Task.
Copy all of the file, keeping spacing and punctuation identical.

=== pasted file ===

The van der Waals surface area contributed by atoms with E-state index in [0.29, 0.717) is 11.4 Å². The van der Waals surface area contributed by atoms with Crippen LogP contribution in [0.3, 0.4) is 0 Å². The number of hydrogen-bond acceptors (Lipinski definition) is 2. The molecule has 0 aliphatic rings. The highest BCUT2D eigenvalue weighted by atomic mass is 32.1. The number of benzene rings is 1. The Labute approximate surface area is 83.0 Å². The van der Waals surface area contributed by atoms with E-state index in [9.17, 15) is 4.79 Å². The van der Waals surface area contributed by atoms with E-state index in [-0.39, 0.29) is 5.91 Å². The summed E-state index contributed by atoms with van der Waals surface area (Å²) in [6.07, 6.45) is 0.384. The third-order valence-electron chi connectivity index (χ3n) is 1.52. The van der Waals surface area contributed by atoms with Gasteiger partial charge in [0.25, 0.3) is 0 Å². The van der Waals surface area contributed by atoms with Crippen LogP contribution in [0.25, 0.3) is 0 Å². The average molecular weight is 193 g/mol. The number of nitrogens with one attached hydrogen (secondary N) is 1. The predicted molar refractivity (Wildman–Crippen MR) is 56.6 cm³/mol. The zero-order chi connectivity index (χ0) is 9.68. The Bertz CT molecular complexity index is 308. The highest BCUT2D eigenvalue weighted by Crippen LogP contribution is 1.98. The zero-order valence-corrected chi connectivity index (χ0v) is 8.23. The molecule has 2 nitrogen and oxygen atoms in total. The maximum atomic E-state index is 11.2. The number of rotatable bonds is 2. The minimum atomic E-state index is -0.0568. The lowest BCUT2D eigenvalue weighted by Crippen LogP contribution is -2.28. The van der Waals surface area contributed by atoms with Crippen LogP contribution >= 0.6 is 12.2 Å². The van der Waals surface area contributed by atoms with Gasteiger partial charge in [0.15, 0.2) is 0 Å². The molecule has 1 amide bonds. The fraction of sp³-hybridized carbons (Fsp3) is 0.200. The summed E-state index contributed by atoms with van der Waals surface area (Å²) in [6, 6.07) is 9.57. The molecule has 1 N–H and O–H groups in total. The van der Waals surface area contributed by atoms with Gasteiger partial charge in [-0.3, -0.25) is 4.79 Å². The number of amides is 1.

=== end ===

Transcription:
The van der Waals surface area contributed by atoms with E-state index in [0.29, 0.717) is 11.4 Å². The van der Waals surface area contributed by atoms with Crippen LogP contribution in [0.3, 0.4) is 0 Å². The number of hydrogen-bond acceptors (Lipinski definition) is 2. The molecule has 0 aliphatic rings. The highest BCUT2D eigenvalue weighted by atomic mass is 32.1. The number of benzene rings is 1. The Labute approximate surface area is 83.0 Å². The van der Waals surface area contributed by atoms with E-state index in [9.17, 15) is 4.79 Å². The van der Waals surface area contributed by atoms with E-state index in [-0.39, 0.29) is 5.91 Å². The summed E-state index contributed by atoms with van der Waals surface area (Å²) in [6.07, 6.45) is 0.384. The third-order valence-electron chi connectivity index (χ3n) is 1.52. The van der Waals surface area contributed by atoms with Gasteiger partial charge in [0.25, 0.3) is 0 Å². The van der Waals surface area contributed by atoms with Crippen LogP contribution in [0.25, 0.3) is 0 Å². The average molecular weight is 193 g/mol. The number of nitrogens with one attached hydrogen (secondary N) is 1. The predicted molar refractivity (Wildman–Crippen MR) is 56.6 cm³/mol. The zero-order chi connectivity index (χ0) is 9.68. The Bertz CT molecular complexity index is 308. The highest BCUT2D eigenvalue weighted by Crippen LogP contribution is 1.98. The zero-order valence-corrected chi connectivity index (χ0v) is 8.23. The molecule has 2 nitrogen and oxygen atoms in total. The maximum atomic E-state index is 11.2. The number of rotatable bonds is 2. The minimum atomic E-state index is -0.0568. The lowest BCUT2D eigenvalue weighted by Crippen LogP contribution is -2.28. The van der Waals surface area contributed by atoms with Crippen LogP contribution >= 0.6 is 12.2 Å². The van der Waals surface area contributed by atoms with Gasteiger partial charge in [0.15, 0.2) is 0 Å². The molecule has 1 amide bonds. The fraction of sp³-hybridized carbons (Fsp3) is 0.200. The summed E-state index contributed by atoms with van der Waals surface area (Å²) in [6, 6.07) is 9.57. The molecule has 1 N–H and O–H groups in total. The van der Waals surface area contributed by atoms with Gasteiger partial charge in [-0.3, -0.25) is 4.79 Å². The number of amides is 1.